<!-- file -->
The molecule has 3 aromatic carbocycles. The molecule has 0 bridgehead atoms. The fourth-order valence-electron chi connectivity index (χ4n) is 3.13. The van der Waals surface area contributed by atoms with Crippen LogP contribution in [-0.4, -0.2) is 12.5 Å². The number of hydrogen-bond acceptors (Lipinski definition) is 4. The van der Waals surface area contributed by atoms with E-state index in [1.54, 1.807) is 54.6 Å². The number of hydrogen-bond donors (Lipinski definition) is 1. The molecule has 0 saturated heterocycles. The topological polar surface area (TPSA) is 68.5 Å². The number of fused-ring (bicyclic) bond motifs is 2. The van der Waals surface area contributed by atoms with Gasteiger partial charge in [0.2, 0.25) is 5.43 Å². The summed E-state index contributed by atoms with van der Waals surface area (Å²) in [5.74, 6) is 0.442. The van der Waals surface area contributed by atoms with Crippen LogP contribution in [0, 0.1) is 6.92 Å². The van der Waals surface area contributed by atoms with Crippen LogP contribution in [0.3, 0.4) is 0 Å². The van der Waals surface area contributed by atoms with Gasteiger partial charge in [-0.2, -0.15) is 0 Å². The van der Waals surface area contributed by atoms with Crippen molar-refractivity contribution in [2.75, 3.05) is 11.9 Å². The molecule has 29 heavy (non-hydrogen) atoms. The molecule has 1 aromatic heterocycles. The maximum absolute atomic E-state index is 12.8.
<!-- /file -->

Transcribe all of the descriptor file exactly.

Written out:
The molecule has 3 aromatic carbocycles. The molecule has 0 bridgehead atoms. The fourth-order valence-electron chi connectivity index (χ4n) is 3.13. The van der Waals surface area contributed by atoms with Crippen LogP contribution in [-0.4, -0.2) is 12.5 Å². The number of hydrogen-bond acceptors (Lipinski definition) is 4. The van der Waals surface area contributed by atoms with E-state index in [1.54, 1.807) is 54.6 Å². The number of hydrogen-bond donors (Lipinski definition) is 1. The molecule has 0 saturated heterocycles. The topological polar surface area (TPSA) is 68.5 Å². The number of fused-ring (bicyclic) bond motifs is 2. The van der Waals surface area contributed by atoms with Gasteiger partial charge in [0.2, 0.25) is 5.43 Å². The summed E-state index contributed by atoms with van der Waals surface area (Å²) in [5.74, 6) is 0.442. The van der Waals surface area contributed by atoms with Crippen LogP contribution in [0, 0.1) is 6.92 Å². The van der Waals surface area contributed by atoms with Crippen LogP contribution in [0.3, 0.4) is 0 Å². The van der Waals surface area contributed by atoms with Gasteiger partial charge in [-0.2, -0.15) is 0 Å². The van der Waals surface area contributed by atoms with Crippen molar-refractivity contribution in [2.75, 3.05) is 11.9 Å². The molecule has 29 heavy (non-hydrogen) atoms. The molecule has 1 aromatic heterocycles. The maximum absolute atomic E-state index is 12.8.